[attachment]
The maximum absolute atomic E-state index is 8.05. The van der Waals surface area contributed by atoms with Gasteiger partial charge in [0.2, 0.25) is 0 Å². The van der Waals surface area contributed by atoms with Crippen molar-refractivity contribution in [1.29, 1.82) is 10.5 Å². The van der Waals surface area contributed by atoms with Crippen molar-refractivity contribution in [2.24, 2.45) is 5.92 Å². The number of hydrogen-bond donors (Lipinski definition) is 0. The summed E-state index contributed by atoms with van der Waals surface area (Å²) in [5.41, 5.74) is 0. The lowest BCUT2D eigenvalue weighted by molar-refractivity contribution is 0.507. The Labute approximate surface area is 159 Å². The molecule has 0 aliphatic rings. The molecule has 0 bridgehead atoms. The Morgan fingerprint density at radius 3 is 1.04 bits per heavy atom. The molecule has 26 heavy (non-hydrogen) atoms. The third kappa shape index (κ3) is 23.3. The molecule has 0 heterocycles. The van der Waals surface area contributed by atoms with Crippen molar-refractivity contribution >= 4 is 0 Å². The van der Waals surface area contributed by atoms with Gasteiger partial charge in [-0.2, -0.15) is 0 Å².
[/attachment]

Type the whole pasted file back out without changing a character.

The maximum absolute atomic E-state index is 8.05. The van der Waals surface area contributed by atoms with Gasteiger partial charge in [0.2, 0.25) is 0 Å². The van der Waals surface area contributed by atoms with Crippen molar-refractivity contribution in [1.29, 1.82) is 10.5 Å². The van der Waals surface area contributed by atoms with Crippen molar-refractivity contribution in [2.24, 2.45) is 5.92 Å². The number of hydrogen-bond donors (Lipinski definition) is 0. The summed E-state index contributed by atoms with van der Waals surface area (Å²) in [5.41, 5.74) is 0. The lowest BCUT2D eigenvalue weighted by molar-refractivity contribution is 0.507. The Labute approximate surface area is 159 Å². The molecule has 0 aliphatic rings. The molecule has 0 bridgehead atoms. The Morgan fingerprint density at radius 3 is 1.04 bits per heavy atom. The molecule has 26 heavy (non-hydrogen) atoms. The third kappa shape index (κ3) is 23.3. The molecule has 0 heterocycles. The van der Waals surface area contributed by atoms with Crippen molar-refractivity contribution >= 4 is 0 Å². The van der Waals surface area contributed by atoms with Gasteiger partial charge in [-0.2, -0.15) is 0 Å².